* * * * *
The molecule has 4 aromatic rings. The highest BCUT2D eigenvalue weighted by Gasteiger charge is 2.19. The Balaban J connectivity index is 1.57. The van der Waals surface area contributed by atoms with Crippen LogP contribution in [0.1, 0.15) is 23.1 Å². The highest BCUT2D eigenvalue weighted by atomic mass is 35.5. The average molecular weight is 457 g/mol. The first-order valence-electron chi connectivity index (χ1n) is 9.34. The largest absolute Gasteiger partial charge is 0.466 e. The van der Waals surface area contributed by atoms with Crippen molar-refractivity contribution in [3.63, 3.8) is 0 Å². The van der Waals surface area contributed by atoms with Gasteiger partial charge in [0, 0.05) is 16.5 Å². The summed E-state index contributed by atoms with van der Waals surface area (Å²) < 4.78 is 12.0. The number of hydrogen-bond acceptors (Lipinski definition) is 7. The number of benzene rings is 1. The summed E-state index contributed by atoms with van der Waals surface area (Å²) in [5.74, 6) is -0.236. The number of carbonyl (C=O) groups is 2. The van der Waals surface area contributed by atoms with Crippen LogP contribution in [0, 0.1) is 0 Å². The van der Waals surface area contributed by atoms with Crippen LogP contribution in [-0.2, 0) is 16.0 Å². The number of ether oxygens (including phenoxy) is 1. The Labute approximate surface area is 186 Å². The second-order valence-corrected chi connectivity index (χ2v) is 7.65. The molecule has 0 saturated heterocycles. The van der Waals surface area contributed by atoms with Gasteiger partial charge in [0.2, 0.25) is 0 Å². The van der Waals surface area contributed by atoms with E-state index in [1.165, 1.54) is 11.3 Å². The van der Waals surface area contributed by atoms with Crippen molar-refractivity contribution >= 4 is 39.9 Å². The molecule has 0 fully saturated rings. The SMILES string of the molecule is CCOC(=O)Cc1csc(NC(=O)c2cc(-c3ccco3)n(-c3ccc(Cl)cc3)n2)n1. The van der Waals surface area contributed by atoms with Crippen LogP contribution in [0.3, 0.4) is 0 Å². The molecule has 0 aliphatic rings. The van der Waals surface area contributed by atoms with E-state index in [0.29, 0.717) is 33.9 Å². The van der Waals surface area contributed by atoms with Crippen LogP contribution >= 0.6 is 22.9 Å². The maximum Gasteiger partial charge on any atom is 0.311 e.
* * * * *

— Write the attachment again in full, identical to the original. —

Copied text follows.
The molecule has 4 aromatic rings. The highest BCUT2D eigenvalue weighted by Gasteiger charge is 2.19. The Balaban J connectivity index is 1.57. The van der Waals surface area contributed by atoms with Crippen LogP contribution in [0.1, 0.15) is 23.1 Å². The highest BCUT2D eigenvalue weighted by atomic mass is 35.5. The average molecular weight is 457 g/mol. The first-order valence-electron chi connectivity index (χ1n) is 9.34. The largest absolute Gasteiger partial charge is 0.466 e. The van der Waals surface area contributed by atoms with Crippen molar-refractivity contribution in [3.63, 3.8) is 0 Å². The van der Waals surface area contributed by atoms with Gasteiger partial charge in [0, 0.05) is 16.5 Å². The summed E-state index contributed by atoms with van der Waals surface area (Å²) < 4.78 is 12.0. The number of hydrogen-bond acceptors (Lipinski definition) is 7. The number of benzene rings is 1. The summed E-state index contributed by atoms with van der Waals surface area (Å²) in [5.74, 6) is -0.236. The number of carbonyl (C=O) groups is 2. The van der Waals surface area contributed by atoms with Crippen LogP contribution in [0, 0.1) is 0 Å². The van der Waals surface area contributed by atoms with Crippen LogP contribution in [-0.2, 0) is 16.0 Å². The number of ether oxygens (including phenoxy) is 1. The Labute approximate surface area is 186 Å². The second-order valence-corrected chi connectivity index (χ2v) is 7.65. The molecule has 0 saturated heterocycles. The van der Waals surface area contributed by atoms with Gasteiger partial charge in [0.2, 0.25) is 0 Å². The van der Waals surface area contributed by atoms with E-state index in [1.165, 1.54) is 11.3 Å². The van der Waals surface area contributed by atoms with Crippen molar-refractivity contribution >= 4 is 39.9 Å². The molecule has 0 fully saturated rings. The SMILES string of the molecule is CCOC(=O)Cc1csc(NC(=O)c2cc(-c3ccco3)n(-c3ccc(Cl)cc3)n2)n1. The van der Waals surface area contributed by atoms with Crippen LogP contribution in [0.3, 0.4) is 0 Å². The molecule has 0 aliphatic rings. The van der Waals surface area contributed by atoms with E-state index in [0.29, 0.717) is 33.9 Å². The van der Waals surface area contributed by atoms with Crippen LogP contribution >= 0.6 is 22.9 Å². The maximum Gasteiger partial charge on any atom is 0.311 e.